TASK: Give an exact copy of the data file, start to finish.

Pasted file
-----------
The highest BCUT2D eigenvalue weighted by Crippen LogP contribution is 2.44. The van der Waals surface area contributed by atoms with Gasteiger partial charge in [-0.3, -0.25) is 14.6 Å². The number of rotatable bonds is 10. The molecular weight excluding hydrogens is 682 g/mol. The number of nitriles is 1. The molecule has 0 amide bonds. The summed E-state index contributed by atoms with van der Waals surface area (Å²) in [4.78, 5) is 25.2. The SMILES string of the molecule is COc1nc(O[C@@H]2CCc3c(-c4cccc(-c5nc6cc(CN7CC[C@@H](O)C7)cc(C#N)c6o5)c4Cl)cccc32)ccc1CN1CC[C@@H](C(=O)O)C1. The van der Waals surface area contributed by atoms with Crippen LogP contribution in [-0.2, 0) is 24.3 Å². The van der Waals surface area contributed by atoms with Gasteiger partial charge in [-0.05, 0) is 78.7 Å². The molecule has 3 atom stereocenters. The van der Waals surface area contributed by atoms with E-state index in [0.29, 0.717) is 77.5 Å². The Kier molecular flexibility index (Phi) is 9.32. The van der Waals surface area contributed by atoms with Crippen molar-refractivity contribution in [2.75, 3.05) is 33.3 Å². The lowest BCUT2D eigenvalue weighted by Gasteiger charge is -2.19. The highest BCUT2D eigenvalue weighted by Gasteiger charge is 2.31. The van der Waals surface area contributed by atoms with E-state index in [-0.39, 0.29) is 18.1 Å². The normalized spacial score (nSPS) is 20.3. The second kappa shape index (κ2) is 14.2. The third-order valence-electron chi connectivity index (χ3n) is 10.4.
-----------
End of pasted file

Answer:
The highest BCUT2D eigenvalue weighted by Crippen LogP contribution is 2.44. The van der Waals surface area contributed by atoms with Gasteiger partial charge in [-0.3, -0.25) is 14.6 Å². The number of rotatable bonds is 10. The molecular weight excluding hydrogens is 682 g/mol. The number of nitriles is 1. The molecule has 0 amide bonds. The summed E-state index contributed by atoms with van der Waals surface area (Å²) in [4.78, 5) is 25.2. The SMILES string of the molecule is COc1nc(O[C@@H]2CCc3c(-c4cccc(-c5nc6cc(CN7CC[C@@H](O)C7)cc(C#N)c6o5)c4Cl)cccc32)ccc1CN1CC[C@@H](C(=O)O)C1. The van der Waals surface area contributed by atoms with Crippen LogP contribution in [-0.2, 0) is 24.3 Å². The van der Waals surface area contributed by atoms with Gasteiger partial charge in [-0.05, 0) is 78.7 Å². The molecule has 3 atom stereocenters. The van der Waals surface area contributed by atoms with E-state index in [0.29, 0.717) is 77.5 Å². The Kier molecular flexibility index (Phi) is 9.32. The van der Waals surface area contributed by atoms with Crippen molar-refractivity contribution in [2.75, 3.05) is 33.3 Å². The lowest BCUT2D eigenvalue weighted by Gasteiger charge is -2.19. The highest BCUT2D eigenvalue weighted by Gasteiger charge is 2.31. The van der Waals surface area contributed by atoms with E-state index in [-0.39, 0.29) is 18.1 Å². The normalized spacial score (nSPS) is 20.3. The second kappa shape index (κ2) is 14.2. The third-order valence-electron chi connectivity index (χ3n) is 10.4.